• IBM "AUTOPROMT, A System for Numerical Programming". IBM Math. & Appl., New York, May 1961. view details
  • Bemer, R "ISO TC97/SC5/WGA(1) Survey of Programming Languages and Processors" December 1962 view details
          in [ACM] CACM 6(03) (Mar 1963) view details
  • Loomis, R. G. "Boundary networks" view details DOI Abstract: A feasible computer procedure is described for determining
    the total or partial inclusion of arbitrarily given points and
    lines with respect to a set of general polygonal domains
    which partition a plane bounded region. A scheme for the
    computer representation of the boundaries of the domains
    and an algorithm, based on this scheme, for evaluating the
    inclusion relations are specified in detail. The method employs
    several levels of selection criteria for the purpose of reducing
    the number of accesses to auxiliary storage devices and the
    amount of boundary data for which processing is required.

          in [ACM] CACM 8(01) Jan 1965 view details
  • Luh, J. Y. 0S. and Krolak, R. J. "Mathematical model for mechanical part description" view details Abstract: The flexibility of a mathematical model takes advantage of the common information requirements of computer-aided engineering drawing, numerical control tape generation, and physical characteristic computation. By judicious control of man-machine communication requirements, improved results over conventional engineering design processes are possible.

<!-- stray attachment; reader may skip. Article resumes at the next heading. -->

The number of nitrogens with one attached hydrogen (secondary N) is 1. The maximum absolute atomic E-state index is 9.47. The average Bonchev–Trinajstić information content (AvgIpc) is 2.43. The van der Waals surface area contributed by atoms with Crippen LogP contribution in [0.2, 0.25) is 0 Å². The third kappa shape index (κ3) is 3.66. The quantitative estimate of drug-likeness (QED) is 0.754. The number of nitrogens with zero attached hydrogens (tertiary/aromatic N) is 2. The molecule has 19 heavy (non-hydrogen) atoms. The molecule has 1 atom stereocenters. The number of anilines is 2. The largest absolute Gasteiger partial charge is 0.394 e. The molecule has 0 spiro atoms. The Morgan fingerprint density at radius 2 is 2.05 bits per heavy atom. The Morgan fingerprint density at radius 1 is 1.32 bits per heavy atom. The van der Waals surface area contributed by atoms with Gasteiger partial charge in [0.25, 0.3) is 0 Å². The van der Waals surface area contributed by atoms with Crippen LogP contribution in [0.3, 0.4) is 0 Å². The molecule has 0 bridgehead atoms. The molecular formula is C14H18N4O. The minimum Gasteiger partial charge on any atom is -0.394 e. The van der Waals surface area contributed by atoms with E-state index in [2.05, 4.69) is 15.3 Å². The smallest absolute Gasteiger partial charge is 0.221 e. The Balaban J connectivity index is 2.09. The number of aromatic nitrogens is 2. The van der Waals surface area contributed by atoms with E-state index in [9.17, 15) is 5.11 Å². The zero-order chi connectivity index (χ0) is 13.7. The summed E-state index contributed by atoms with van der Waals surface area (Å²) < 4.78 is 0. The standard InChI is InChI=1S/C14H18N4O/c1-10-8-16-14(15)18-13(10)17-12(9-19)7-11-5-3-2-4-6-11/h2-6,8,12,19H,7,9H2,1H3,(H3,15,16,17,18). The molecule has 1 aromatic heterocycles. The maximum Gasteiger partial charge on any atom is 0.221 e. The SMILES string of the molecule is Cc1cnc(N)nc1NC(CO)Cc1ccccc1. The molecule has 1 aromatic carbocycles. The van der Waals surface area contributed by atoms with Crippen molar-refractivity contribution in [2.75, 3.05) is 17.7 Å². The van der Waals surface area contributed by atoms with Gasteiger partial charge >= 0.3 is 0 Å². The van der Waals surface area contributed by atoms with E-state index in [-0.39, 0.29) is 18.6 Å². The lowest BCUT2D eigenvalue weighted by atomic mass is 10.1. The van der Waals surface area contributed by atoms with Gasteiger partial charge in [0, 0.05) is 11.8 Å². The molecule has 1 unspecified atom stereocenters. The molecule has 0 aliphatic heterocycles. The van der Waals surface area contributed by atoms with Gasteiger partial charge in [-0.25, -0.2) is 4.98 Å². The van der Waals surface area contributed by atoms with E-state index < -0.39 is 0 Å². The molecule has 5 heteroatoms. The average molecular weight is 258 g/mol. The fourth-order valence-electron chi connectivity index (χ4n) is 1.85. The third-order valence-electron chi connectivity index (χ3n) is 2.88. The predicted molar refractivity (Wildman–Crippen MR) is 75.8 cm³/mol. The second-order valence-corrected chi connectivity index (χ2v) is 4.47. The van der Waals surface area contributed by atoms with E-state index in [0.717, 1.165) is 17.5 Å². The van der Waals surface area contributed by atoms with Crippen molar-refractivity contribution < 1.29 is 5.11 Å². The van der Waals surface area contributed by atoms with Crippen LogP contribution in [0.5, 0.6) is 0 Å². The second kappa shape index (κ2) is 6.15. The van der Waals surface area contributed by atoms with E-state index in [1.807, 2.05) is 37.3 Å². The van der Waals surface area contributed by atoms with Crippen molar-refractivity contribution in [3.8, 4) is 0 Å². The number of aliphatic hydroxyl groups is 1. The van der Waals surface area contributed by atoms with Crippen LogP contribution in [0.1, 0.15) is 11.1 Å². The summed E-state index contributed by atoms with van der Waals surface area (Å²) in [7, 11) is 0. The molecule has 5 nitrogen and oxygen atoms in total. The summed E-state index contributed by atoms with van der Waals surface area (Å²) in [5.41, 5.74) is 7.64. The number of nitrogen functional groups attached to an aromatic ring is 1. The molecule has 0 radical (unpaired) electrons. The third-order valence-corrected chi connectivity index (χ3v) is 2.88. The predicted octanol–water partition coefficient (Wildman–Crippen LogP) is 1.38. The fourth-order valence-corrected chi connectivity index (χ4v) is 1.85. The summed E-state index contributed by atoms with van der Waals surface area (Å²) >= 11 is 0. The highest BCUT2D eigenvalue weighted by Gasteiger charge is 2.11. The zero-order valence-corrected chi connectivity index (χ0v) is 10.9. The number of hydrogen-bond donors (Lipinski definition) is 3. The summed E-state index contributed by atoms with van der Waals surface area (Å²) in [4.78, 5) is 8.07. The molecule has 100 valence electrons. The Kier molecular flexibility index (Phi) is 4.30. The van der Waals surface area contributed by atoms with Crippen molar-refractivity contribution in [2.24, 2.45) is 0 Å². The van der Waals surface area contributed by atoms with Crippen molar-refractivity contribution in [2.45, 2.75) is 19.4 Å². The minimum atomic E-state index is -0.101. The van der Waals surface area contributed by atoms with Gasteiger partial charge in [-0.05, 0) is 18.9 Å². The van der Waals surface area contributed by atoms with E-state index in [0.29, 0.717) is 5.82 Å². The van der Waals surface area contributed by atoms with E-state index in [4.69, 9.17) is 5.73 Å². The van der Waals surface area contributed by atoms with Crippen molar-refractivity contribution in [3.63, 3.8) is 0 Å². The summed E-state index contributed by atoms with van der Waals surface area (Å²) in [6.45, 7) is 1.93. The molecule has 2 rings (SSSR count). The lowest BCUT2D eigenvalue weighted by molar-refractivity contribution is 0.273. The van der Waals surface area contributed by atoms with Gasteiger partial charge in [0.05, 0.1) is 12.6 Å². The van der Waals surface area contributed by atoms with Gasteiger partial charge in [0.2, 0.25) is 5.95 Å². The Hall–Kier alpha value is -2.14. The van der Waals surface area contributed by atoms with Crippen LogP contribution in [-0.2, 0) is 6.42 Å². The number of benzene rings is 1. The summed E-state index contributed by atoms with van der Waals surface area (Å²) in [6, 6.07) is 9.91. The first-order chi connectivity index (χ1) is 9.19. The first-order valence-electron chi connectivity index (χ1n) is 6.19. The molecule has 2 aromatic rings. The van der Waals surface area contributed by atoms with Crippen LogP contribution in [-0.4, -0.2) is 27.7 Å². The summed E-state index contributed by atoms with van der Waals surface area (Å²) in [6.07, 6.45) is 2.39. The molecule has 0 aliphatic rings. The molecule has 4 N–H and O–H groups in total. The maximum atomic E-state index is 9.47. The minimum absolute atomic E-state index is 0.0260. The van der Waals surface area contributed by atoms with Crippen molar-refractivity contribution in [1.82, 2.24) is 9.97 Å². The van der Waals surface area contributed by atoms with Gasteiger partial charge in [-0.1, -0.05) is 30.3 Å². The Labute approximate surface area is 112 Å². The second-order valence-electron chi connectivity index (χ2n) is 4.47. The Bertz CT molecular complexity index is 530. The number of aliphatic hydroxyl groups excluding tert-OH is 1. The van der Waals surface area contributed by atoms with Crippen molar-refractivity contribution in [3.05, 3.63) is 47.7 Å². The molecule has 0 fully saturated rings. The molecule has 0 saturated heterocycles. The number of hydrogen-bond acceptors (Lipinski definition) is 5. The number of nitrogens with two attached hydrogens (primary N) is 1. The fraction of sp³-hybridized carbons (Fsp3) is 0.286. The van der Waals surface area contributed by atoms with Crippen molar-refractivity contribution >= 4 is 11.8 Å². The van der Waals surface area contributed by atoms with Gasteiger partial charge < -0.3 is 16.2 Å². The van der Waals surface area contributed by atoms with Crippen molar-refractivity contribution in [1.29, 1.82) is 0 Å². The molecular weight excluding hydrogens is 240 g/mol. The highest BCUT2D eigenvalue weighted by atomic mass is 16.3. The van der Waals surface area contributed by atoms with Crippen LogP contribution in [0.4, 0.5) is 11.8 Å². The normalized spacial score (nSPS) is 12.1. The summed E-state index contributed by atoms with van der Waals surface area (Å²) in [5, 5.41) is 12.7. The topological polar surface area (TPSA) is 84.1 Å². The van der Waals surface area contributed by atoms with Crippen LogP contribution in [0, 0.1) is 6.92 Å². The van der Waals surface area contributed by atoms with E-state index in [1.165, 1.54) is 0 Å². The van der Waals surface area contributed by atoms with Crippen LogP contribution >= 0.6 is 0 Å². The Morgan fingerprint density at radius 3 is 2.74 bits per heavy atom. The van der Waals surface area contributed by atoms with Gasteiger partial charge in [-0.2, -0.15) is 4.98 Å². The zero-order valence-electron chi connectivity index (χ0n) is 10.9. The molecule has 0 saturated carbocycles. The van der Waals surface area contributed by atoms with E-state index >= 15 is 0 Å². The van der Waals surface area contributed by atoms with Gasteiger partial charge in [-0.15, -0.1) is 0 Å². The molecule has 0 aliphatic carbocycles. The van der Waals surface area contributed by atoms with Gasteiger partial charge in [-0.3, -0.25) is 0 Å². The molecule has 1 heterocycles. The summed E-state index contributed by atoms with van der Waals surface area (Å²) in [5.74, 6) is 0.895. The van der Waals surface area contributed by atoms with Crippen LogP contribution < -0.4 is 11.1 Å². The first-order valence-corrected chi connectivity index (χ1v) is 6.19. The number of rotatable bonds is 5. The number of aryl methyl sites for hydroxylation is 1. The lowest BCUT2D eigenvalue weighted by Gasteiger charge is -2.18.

An English-like input language, tailored for use by draftsmen and designers, will describe the part and specify the output desired. One approach to the mathematical model consists of a group of surface-defining quadric equations, which are created by a system of modular subprograms. Other subprograms will convert the mathematical model into instructions for driving automatic drafting machines and numerical controlled machine tools. Physical part characteristics, such as center of gravity, can be computed by subprograms and used in dynamic analysis work. The proposed overall system is presented and experiments and demonstrations are discussed. External link: Online copy Extract: Introduction